“Only long term growth in new-build affordable and social housing… can stabilise Scotland’s housing market…”
What Graeme Brown of Shelter means by this (Letters, 22 March), in terms of council house schemes, is open to challenge.
Here in Midlothian, for all the usual well-meaning reasons, a programme of a thousand new council houses has been undertaken. Far from reducing waiting lists, my information is that they have more than trebled.
No doubt there is a mixture of causes but the desirability – for life – of a nice new house at a third of market rents suggests that subsidy seeking is a phenomenon at work, human nature being as it is.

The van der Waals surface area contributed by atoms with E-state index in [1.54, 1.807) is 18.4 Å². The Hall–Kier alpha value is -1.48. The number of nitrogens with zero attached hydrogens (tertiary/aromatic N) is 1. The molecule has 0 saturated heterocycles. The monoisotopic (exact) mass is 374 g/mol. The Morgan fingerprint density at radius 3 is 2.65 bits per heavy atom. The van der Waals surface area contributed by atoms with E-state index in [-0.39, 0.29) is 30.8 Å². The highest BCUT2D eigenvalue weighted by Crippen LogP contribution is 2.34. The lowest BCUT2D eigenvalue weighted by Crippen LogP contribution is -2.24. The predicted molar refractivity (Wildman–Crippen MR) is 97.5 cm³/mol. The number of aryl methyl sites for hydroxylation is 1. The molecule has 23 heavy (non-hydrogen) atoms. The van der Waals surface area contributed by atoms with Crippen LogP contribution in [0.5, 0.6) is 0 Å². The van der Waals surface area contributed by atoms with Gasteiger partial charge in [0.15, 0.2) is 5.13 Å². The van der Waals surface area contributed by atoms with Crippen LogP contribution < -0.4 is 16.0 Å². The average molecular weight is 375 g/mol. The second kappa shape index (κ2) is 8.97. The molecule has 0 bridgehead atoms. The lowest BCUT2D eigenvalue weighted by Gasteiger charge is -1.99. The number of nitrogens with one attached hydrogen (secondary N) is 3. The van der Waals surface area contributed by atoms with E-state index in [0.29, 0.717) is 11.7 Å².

Many, if not most, people on the allocation lists do not actually “languish” homeless or on the streets, but are naturally seeking better accommodation than they currently have.
It is much more likely that the root cause of the problem is our archaic 1947 planning laws, which are making land for new-build too expensive.
The tendency of the issuers of planning permissions for owner-occupier schemes to require, as a condition, major payments to councils for pet projects is another factor.
Social housing solutions which require a huge expansion of public debt for a relatively few lucky council house tenants place enormous financial burdens on hard-pressed present and future taxpayers, whereas the fixing of these supply-side land bank issues would be far cheaper and more effective.